1st ward council candidate the Eric Kurta: ‘Our work on campaign finance reform is not done’
Kurta for Council announces:
At the March 2 City Council meeting, Council members voted unanimously on legislation put forward by Hoboken’s People for Open Government (POG) addressing unethical campaign contributions to political candidates and officeholders. Unfortunately, our work cleaning up elections in Hoboken is not yet done, and I fear this legislation will serve a little more than window dressing for our City Council which is unwilling and unable to police itself adequately.
As recently as 3 weeks ago, the Council majority killedlegislation which would have limited an individual’s ability to wheel money to candidates – a way for donors to legally launder money and circumvent campaign finance laws. Several local residents, aware of how wheeling has influenced recent elections, spoke out about the issue at the March 2nd meeting. Hypocritically, the Council acknowledged the legislation they just passed did not go far enough and asked POG to draft a new ordinance – just like the one they rejected.
As the former president of POG, I am intimately familiar with the good work the organization has accomplished over the years. POG has made Hoboken’s city government more open and transparent and has helped to clean up much of the corruption that burdened our great city for too long. It is heartwarming to see that those long hours spent petitioning in the streets, negotiating a lawsuit settlement, and hammering out ever-improved legislation have finally resulted in legislation. It is good news for the people of Hoboken that we have taken such large steps toward a fairer election process. However, the City Council must remember that drafting and passing legislation is the responsibility of the Council, not POG.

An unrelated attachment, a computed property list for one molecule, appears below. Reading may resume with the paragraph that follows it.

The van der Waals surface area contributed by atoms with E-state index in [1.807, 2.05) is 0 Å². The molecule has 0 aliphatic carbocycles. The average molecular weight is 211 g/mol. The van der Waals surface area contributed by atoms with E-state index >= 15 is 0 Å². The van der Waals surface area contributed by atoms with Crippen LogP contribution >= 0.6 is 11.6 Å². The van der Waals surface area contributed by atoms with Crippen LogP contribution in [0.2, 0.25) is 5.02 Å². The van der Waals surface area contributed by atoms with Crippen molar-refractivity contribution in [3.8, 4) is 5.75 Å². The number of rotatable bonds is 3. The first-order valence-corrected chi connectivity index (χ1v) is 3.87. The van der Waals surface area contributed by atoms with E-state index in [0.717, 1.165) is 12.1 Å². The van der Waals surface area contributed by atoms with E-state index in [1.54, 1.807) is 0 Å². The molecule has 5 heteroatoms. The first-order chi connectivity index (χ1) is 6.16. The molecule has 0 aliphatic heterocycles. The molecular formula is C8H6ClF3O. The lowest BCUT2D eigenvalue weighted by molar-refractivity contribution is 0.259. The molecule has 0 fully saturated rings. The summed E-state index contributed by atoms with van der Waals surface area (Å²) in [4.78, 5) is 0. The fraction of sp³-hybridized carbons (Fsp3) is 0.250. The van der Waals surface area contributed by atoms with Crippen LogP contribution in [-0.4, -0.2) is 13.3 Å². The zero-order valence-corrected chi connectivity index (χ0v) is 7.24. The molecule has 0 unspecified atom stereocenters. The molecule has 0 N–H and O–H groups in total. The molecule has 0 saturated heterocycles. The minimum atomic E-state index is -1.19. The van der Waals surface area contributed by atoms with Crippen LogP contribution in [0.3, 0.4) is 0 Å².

I applaud the Council for passing these much-needed pay-to-play ordinance revisions which close loopholes in our city’s campaign finance laws, and I commend my successor Alice Crozier and the rest of POG’s board for their hard work on this issue, but we know more needs to be done. As someone who has led the charge to jump start campaign finance reform in Hoboken, I urge the City Council majority to make good on their promise to adopt a comprehensive anti-wheeling ordinance. We need to prevent big money and outside influences from buying Hoboken elections, and there is no excuse for delaying. I urge the City Council to work expeditiously with anyone willing to craft a comprehensive anti-wheeling ordinance that will prevent donors from circumventing the public interest. I gladly offer my assistance in helping toward that end.
The people of Hoboken know that if we want lower taxes, a smarter public transit system, well-maintained infrastructure, and more park and open space, then we need to ensure that our government is open and responsive to the citizenry. To that end, the electoral process must be fair. Thanks to the continued work of POG, we are beginning to see some improvements. But, we will need a comprehensive campaign finance system if we are ever going to elect representatives who look out for the public interest and not their own self-interest.